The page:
G20 meeting in Naples: tough struggle for more climate protection

Status: 07/22/2021 7:53 p.m.

You want to do more for climate protection – and yet the G20 countries are having a hard time at their meeting in Naples. The goals of one are still far too high for the other.

By Jörg Seisselberg, ARD Studio Rome

The framework is baroque and pompous, the negotiations are brittle to difficult. Not surprisingly, because the Palazzo Reale in Naples is fighting for nothing less than a common line of the 20 most important industrial and emerging countries for a global environmental policy.

To this end, actors as diverse as the European Union, the USA, China, Russia, Japan, India, Saudi Arabia, South Africa and Brazil must agree on amicable solutions. The wish – especially from Europeans – is: a common no to the throwaway culture and the commitment that in all G20 countries sustainability, circular economy and recycling will have priority over the further exploitation of resources in the future.

Even if the practical effectiveness of G20 decisions is controversial, a corresponding commitment by the participating states would be a milestone in the fight against environmental degradation and climate change.

Dispute over more nature reserves

Just like the point about which was the most heated argument in the preparation of the planned final declaration: By 2030, this is what Europeans in particular want, 30 percent of the land and sea areas should be placed under nature protection. Worldwide and in every country to stop further overexploitation of nature. Resistance to this plan comes from China, among others.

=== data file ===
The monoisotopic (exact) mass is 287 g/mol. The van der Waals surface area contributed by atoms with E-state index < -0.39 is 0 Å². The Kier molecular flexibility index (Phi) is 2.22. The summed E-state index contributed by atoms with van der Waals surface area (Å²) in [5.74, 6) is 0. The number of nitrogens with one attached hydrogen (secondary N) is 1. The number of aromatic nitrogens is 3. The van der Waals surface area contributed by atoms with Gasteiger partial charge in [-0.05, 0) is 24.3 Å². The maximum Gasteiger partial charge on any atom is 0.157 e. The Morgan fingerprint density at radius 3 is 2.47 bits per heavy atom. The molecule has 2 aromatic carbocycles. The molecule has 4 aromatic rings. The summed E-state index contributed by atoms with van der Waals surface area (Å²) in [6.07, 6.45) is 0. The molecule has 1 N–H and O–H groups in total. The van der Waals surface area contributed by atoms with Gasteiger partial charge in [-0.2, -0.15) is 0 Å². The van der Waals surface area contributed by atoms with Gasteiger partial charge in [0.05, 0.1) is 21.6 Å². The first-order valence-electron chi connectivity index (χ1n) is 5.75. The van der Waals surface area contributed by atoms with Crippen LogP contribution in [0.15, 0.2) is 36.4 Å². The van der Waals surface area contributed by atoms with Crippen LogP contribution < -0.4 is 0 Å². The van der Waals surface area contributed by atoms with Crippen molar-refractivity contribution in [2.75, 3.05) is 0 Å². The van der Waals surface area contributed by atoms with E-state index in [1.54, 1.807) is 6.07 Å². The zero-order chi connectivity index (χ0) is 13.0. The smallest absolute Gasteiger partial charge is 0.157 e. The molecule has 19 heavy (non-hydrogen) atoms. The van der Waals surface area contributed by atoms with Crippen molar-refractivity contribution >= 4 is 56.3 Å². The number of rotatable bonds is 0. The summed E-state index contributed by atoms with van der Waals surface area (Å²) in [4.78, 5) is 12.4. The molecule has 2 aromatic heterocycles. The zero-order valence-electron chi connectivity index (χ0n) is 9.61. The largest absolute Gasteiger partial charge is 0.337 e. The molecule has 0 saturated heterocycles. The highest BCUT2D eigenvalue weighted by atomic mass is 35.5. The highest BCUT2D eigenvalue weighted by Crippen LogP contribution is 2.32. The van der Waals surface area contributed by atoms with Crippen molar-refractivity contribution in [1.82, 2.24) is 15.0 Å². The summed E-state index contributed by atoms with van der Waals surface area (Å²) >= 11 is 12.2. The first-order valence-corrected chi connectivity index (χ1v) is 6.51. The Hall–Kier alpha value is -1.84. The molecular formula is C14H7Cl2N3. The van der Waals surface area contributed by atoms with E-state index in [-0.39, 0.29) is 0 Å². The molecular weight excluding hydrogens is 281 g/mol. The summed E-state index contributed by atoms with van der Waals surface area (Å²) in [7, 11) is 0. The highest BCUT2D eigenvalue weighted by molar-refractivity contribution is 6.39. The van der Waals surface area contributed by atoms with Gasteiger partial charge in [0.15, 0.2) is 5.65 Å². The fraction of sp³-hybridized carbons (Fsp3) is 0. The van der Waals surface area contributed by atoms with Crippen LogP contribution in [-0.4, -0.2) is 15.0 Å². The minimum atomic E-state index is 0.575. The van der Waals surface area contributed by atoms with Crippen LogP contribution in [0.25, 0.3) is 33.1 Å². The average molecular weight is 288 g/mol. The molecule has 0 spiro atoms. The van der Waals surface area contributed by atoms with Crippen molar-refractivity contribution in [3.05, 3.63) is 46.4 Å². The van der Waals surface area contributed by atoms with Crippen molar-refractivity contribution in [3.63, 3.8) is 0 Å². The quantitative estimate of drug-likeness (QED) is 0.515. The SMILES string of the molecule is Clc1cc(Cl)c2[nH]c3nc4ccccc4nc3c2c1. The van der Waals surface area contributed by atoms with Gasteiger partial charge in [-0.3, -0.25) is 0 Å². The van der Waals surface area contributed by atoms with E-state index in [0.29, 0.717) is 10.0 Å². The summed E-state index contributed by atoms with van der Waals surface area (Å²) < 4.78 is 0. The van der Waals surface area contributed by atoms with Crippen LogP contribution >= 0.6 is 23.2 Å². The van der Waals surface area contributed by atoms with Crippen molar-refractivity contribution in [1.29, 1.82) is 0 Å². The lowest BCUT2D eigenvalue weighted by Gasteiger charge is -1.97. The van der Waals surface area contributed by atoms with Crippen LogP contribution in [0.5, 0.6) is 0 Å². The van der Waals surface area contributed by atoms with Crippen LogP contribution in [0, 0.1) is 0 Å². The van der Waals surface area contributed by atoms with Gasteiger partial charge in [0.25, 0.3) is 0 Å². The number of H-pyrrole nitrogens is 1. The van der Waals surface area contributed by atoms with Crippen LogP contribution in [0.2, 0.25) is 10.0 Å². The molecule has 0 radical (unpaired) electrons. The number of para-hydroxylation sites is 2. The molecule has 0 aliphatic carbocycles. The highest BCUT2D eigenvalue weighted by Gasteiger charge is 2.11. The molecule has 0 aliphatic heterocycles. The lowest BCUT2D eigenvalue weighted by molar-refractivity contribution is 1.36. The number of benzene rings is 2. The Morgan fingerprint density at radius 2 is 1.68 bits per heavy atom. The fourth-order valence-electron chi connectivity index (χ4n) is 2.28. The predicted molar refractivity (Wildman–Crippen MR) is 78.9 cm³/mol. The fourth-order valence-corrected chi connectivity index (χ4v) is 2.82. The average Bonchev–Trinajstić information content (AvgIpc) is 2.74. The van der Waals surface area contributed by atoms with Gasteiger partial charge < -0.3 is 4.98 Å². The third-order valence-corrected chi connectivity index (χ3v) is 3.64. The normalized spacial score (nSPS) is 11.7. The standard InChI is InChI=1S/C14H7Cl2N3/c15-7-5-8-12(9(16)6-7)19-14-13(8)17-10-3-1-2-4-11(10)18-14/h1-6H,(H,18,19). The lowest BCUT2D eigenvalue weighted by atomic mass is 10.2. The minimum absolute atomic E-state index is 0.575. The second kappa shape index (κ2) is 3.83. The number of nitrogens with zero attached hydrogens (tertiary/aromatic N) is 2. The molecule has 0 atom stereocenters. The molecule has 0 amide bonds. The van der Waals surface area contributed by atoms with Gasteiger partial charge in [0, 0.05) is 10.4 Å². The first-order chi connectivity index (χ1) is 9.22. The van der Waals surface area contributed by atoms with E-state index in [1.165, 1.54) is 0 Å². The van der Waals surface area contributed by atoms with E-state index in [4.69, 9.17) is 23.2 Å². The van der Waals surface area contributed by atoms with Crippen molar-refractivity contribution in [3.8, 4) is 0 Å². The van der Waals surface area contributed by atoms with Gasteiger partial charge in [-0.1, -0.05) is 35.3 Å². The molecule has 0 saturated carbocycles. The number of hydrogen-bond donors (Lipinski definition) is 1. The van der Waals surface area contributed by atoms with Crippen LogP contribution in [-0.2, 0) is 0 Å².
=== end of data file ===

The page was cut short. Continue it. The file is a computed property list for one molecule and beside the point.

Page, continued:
The US climate protection officer John Kerry was optimistic on the sidelines of the meeting. He has the impression that the individual states want to do more to protect the environment and that they are ready to do it now.

The proposal to ban government support for coal-fired power plants abroad is also causing controversy. China in particular takes a stand on this issue.

The planet – a “sinking ship”

The G20 environment, climate and energy meeting was accompanied by protests at the beginning. Activists blocked access to the port of Naples and motorway exits, among other things. “G20 is dancing on the Titanic” read a banner. Davide Dioguardi, spokesman for the initiatives involved, says:

The G20 states move on a ship that is sinking. And by that we mean our planet. The prevailing economic model has failed. The flood disasters in Germany and China show that we need a radical reversal away from the current development model, which has devastating effects on the territories and the people who live there.

Parallel to the G20 meeting, an eco-social counter-summit is taking place in Naples, organized by, among others, autonomous groups, environmental associations, trade unions and the “Fridays for Future” movement. The alternative Nobel Prize winner Vandana Shiva is among the participants.

Difficult negotiations at the G20 environmental meeting in Naples

Jörg Seisselberg, ARD Rome, July 22, 2021 6:59 p.m.

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